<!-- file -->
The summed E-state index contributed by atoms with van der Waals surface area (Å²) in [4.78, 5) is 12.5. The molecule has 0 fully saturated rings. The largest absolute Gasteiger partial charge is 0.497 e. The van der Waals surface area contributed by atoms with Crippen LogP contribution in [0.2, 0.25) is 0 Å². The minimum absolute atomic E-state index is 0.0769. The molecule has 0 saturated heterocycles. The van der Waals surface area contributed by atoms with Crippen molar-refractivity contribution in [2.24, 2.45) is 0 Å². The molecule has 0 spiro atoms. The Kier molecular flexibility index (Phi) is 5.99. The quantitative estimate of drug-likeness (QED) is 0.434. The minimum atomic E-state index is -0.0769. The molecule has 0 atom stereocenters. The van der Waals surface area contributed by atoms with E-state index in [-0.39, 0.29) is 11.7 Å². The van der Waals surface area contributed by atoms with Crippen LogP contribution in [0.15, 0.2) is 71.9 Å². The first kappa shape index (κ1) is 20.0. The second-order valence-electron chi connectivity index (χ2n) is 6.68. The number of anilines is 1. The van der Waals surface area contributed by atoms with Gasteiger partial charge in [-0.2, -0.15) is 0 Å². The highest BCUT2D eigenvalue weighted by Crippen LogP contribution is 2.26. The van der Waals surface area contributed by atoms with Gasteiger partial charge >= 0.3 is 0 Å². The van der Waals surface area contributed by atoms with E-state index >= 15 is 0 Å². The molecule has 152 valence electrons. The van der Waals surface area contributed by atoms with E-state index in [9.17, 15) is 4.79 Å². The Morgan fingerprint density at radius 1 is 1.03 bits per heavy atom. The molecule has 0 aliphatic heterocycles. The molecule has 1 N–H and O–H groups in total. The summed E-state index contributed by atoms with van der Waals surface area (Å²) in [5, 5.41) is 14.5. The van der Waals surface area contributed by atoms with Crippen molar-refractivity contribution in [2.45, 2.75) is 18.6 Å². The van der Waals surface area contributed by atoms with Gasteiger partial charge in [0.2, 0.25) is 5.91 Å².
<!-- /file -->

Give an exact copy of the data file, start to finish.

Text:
The summed E-state index contributed by atoms with van der Waals surface area (Å²) in [4.78, 5) is 12.5. The molecule has 0 fully saturated rings. The largest absolute Gasteiger partial charge is 0.497 e. The van der Waals surface area contributed by atoms with Crippen LogP contribution in [0.2, 0.25) is 0 Å². The minimum absolute atomic E-state index is 0.0769. The molecule has 0 saturated heterocycles. The van der Waals surface area contributed by atoms with Crippen molar-refractivity contribution in [2.24, 2.45) is 0 Å². The molecule has 0 spiro atoms. The Kier molecular flexibility index (Phi) is 5.99. The quantitative estimate of drug-likeness (QED) is 0.434. The minimum atomic E-state index is -0.0769. The molecule has 0 atom stereocenters. The van der Waals surface area contributed by atoms with E-state index in [-0.39, 0.29) is 11.7 Å². The van der Waals surface area contributed by atoms with Crippen LogP contribution in [0.15, 0.2) is 71.9 Å². The first kappa shape index (κ1) is 20.0. The second-order valence-electron chi connectivity index (χ2n) is 6.68. The number of anilines is 1. The van der Waals surface area contributed by atoms with Gasteiger partial charge in [-0.2, -0.15) is 0 Å². The highest BCUT2D eigenvalue weighted by Crippen LogP contribution is 2.26. The van der Waals surface area contributed by atoms with Gasteiger partial charge >= 0.3 is 0 Å². The van der Waals surface area contributed by atoms with E-state index >= 15 is 0 Å². The molecule has 152 valence electrons. The van der Waals surface area contributed by atoms with E-state index in [9.17, 15) is 4.79 Å². The Morgan fingerprint density at radius 1 is 1.03 bits per heavy atom. The molecule has 0 aliphatic heterocycles. The molecule has 1 N–H and O–H groups in total. The summed E-state index contributed by atoms with van der Waals surface area (Å²) in [5, 5.41) is 14.5. The van der Waals surface area contributed by atoms with Crippen molar-refractivity contribution in [2.45, 2.75) is 18.6 Å². The van der Waals surface area contributed by atoms with Gasteiger partial charge in [0.2, 0.25) is 5.91 Å².